Cairo: The General Prosecution revealed on Saturday that Muslim Brotherhood members had recruited Syrians and Palestinians to open fire at protesters opposed to the rule of ousted President Mohammad Mursi.
The Brotherhood members asked a Syrian to join them in their protests in return for 500 Egyptian pounds for each protest he would take part in.
Investigations revealed that a Syrian called Mohammad Hassan Al Berdkany, was arrested at Maspero after firing birdshot at protesters from Qasr Al Nile Bridge on Friday. Berdkany said he had fled the fighting in his country and had come with his family to Cairo, A judicial source told Gulf News.
Berdkany said he met a young Syrian man named Ahmad Al Soury who was responsible for gathering Syrians to take part in the protests the Muslim Brotherhood was organising at Nahdet Misr Square, Giza.
“I used to meet members of the Brotherhood in an apartment in 6th October City. A local leader of the Syrian community took me to another apartment where a number of young members of the Brotherhood were staying”, Berdkany said in investigations.
Berdkany said that the head of the Palestinian community who paid Palestinians to protest for the Brotherhood is named Bassel Al Feroun. Their meetings also took place in an apartment in 6th October City and each participant was handed a shotgun and paid to join the Brotherhood protests in Nahdet Misr Square.
The General Prosecutor has asked intelligence, national security, and criminal investigation authorities to conduct their own investigations to determine the movements of Berdkany and to uncover the identities of the suspects involved in the case.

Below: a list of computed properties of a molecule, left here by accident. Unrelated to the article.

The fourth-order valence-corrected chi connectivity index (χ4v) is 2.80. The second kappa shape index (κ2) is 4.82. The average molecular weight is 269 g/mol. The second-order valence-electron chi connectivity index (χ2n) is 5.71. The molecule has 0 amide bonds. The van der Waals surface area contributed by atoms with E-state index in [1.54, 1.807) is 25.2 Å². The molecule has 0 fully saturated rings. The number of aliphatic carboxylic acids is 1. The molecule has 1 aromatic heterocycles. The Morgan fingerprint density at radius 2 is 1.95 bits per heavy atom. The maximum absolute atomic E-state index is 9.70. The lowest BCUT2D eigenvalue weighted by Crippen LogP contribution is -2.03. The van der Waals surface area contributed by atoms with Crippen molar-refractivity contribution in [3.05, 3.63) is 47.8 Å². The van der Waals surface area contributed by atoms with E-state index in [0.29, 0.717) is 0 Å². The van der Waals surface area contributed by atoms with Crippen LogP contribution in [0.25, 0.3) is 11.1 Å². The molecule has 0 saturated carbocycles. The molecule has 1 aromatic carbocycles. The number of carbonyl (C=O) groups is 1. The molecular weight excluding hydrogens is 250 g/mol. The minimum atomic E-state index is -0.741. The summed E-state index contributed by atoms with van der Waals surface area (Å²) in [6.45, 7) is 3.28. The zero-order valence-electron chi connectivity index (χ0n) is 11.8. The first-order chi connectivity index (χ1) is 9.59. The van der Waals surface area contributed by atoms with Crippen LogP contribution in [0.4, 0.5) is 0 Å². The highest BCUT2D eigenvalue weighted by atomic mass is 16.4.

Meanwhile, legal affairs department of Insurance and Social Affairs ministry addressed the General Prosecution over the outcome of investigations into violence outside the Muslim Brotherhood’s headquarters in Moqattam on Monday.
The ministry is reportedly looking into the presence of weapons or militias during the incident.
Nine people were reportedly killed by live ammunition at the Islamist group’s headquarters before it was eventually ransacked and torched by the attackers.
Brotherhood Supreme Guide Mohammad Badie and his deputy Khairat Al Shater had been taken into custody by security forces upon an arrest warrant for inciting the murder of anti-Mursi protesters outside the headquarters in Moqattam.
The prosecutor accused both of assigning 250 Brotherhood members to the top the office building on June 30 in order to target anyone who approached or attempted to storm the building with birdshot and firearms.
Badie was later released from detention and delivered a speech at the main rally in support of the ousted president. The General Prosecution issued a arrest warrant for him for inciting violence during his speech. Al Shater was held for 15 days for interrogations.
One of the alleged snipers who was caught on June 30 said during interrogations 250 persons used birdshot to target people outside, and connected electricity to the building’s wall to injure those outside trying to get in.
The Islamist supporters fled the building out of a backdoor when ammunition stocks ran out, the defendant said, but he was arrested by protesters.
Social Affairs and Insurance Minister Nagwa Khalil said that the move comes within the ministry’s legal procedures relating to non-governmental organisations (NGOs).
Nagwa told state-run MENA that she was concerned about whether the headquarters had contained weapons and whether there were militias or any militant groups associated with the Muslim Brotherhood group.
The ministry restored its powers to dissolve NGOs deemed to be operating outside the law, after the constitution — which stated NGOs should be dissolved by the courts — was suspended this week.
Egypt’s largest Islamist movement, the Muslim Brotherhood was officially registered as a non-government organisation by the Social Affairs ministry on March 19 2013 when Nagwa was in office.